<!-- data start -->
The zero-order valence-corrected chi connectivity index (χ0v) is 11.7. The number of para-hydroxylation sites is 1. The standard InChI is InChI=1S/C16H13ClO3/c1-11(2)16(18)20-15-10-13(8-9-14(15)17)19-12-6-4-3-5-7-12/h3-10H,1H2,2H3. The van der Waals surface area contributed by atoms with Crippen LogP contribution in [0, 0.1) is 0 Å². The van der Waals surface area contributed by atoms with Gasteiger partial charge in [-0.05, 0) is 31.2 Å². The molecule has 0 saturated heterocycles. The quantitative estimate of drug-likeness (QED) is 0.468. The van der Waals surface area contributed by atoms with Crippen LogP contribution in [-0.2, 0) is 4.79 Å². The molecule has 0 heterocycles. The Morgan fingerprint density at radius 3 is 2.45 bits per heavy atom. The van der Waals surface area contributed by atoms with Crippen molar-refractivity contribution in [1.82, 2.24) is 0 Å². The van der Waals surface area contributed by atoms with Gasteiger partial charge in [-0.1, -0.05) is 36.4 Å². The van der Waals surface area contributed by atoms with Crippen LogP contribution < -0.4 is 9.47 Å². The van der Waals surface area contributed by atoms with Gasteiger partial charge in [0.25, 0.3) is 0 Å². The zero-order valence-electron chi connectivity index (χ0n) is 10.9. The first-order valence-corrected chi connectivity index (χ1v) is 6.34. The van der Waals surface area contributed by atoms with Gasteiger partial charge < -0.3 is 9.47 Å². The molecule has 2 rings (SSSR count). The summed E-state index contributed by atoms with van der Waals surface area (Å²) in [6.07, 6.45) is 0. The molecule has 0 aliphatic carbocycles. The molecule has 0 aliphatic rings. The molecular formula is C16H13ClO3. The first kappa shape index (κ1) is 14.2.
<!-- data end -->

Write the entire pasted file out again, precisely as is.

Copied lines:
The zero-order valence-corrected chi connectivity index (χ0v) is 11.7. The number of para-hydroxylation sites is 1. The standard InChI is InChI=1S/C16H13ClO3/c1-11(2)16(18)20-15-10-13(8-9-14(15)17)19-12-6-4-3-5-7-12/h3-10H,1H2,2H3. The van der Waals surface area contributed by atoms with Crippen LogP contribution in [0, 0.1) is 0 Å². The van der Waals surface area contributed by atoms with Gasteiger partial charge in [-0.05, 0) is 31.2 Å². The molecule has 0 saturated heterocycles. The quantitative estimate of drug-likeness (QED) is 0.468. The van der Waals surface area contributed by atoms with Crippen LogP contribution in [-0.2, 0) is 4.79 Å². The molecule has 0 heterocycles. The Morgan fingerprint density at radius 3 is 2.45 bits per heavy atom. The van der Waals surface area contributed by atoms with Crippen molar-refractivity contribution in [1.82, 2.24) is 0 Å². The van der Waals surface area contributed by atoms with Gasteiger partial charge in [-0.1, -0.05) is 36.4 Å². The van der Waals surface area contributed by atoms with Crippen LogP contribution < -0.4 is 9.47 Å². The van der Waals surface area contributed by atoms with Gasteiger partial charge in [0.25, 0.3) is 0 Å². The zero-order valence-electron chi connectivity index (χ0n) is 10.9. The first-order valence-corrected chi connectivity index (χ1v) is 6.34. The van der Waals surface area contributed by atoms with Gasteiger partial charge < -0.3 is 9.47 Å². The molecule has 2 rings (SSSR count). The summed E-state index contributed by atoms with van der Waals surface area (Å²) in [6.07, 6.45) is 0. The molecule has 0 aliphatic carbocycles. The molecule has 0 aliphatic rings. The molecular formula is C16H13ClO3. The first kappa shape index (κ1) is 14.2.